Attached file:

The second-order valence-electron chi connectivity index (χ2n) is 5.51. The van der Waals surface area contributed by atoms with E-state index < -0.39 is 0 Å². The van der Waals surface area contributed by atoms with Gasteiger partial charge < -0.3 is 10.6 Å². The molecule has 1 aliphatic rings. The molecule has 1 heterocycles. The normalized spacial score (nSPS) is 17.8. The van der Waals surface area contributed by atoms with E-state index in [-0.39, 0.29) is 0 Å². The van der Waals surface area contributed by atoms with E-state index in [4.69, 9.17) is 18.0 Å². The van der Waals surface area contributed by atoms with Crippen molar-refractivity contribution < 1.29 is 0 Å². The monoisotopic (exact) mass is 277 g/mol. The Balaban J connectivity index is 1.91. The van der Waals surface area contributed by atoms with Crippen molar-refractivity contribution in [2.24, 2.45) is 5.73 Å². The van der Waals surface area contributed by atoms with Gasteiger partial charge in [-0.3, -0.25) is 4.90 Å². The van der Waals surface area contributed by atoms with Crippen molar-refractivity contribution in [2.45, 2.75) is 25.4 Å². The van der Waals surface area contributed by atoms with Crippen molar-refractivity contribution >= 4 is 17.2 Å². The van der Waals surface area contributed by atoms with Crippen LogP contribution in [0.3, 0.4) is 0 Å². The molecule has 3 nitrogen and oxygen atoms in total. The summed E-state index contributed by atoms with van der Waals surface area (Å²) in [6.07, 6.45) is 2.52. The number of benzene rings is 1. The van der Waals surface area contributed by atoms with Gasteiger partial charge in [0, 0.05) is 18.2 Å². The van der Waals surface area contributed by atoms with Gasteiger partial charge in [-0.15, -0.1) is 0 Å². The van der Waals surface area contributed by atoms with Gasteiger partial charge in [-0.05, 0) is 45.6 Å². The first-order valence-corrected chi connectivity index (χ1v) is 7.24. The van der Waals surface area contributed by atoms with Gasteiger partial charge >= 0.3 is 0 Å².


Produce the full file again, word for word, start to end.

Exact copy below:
The second-order valence-electron chi connectivity index (χ2n) is 5.51. The van der Waals surface area contributed by atoms with E-state index < -0.39 is 0 Å². The van der Waals surface area contributed by atoms with Gasteiger partial charge < -0.3 is 10.6 Å². The molecule has 1 aliphatic rings. The molecule has 1 heterocycles. The normalized spacial score (nSPS) is 17.8. The van der Waals surface area contributed by atoms with E-state index in [-0.39, 0.29) is 0 Å². The van der Waals surface area contributed by atoms with E-state index in [4.69, 9.17) is 18.0 Å². The van der Waals surface area contributed by atoms with Crippen molar-refractivity contribution < 1.29 is 0 Å². The monoisotopic (exact) mass is 277 g/mol. The Balaban J connectivity index is 1.91. The van der Waals surface area contributed by atoms with Crippen molar-refractivity contribution in [2.24, 2.45) is 5.73 Å². The van der Waals surface area contributed by atoms with Gasteiger partial charge in [-0.3, -0.25) is 4.90 Å². The van der Waals surface area contributed by atoms with Crippen molar-refractivity contribution in [2.45, 2.75) is 25.4 Å². The van der Waals surface area contributed by atoms with Crippen molar-refractivity contribution >= 4 is 17.2 Å². The van der Waals surface area contributed by atoms with Crippen LogP contribution in [0.3, 0.4) is 0 Å². The molecule has 3 nitrogen and oxygen atoms in total. The summed E-state index contributed by atoms with van der Waals surface area (Å²) in [6.07, 6.45) is 2.52. The number of benzene rings is 1. The van der Waals surface area contributed by atoms with Gasteiger partial charge in [0, 0.05) is 18.2 Å². The van der Waals surface area contributed by atoms with Gasteiger partial charge in [-0.15, -0.1) is 0 Å². The van der Waals surface area contributed by atoms with Gasteiger partial charge in [-0.05, 0) is 45.6 Å². The first-order valence-corrected chi connectivity index (χ1v) is 7.24. The van der Waals surface area contributed by atoms with Gasteiger partial charge >= 0.3 is 0 Å².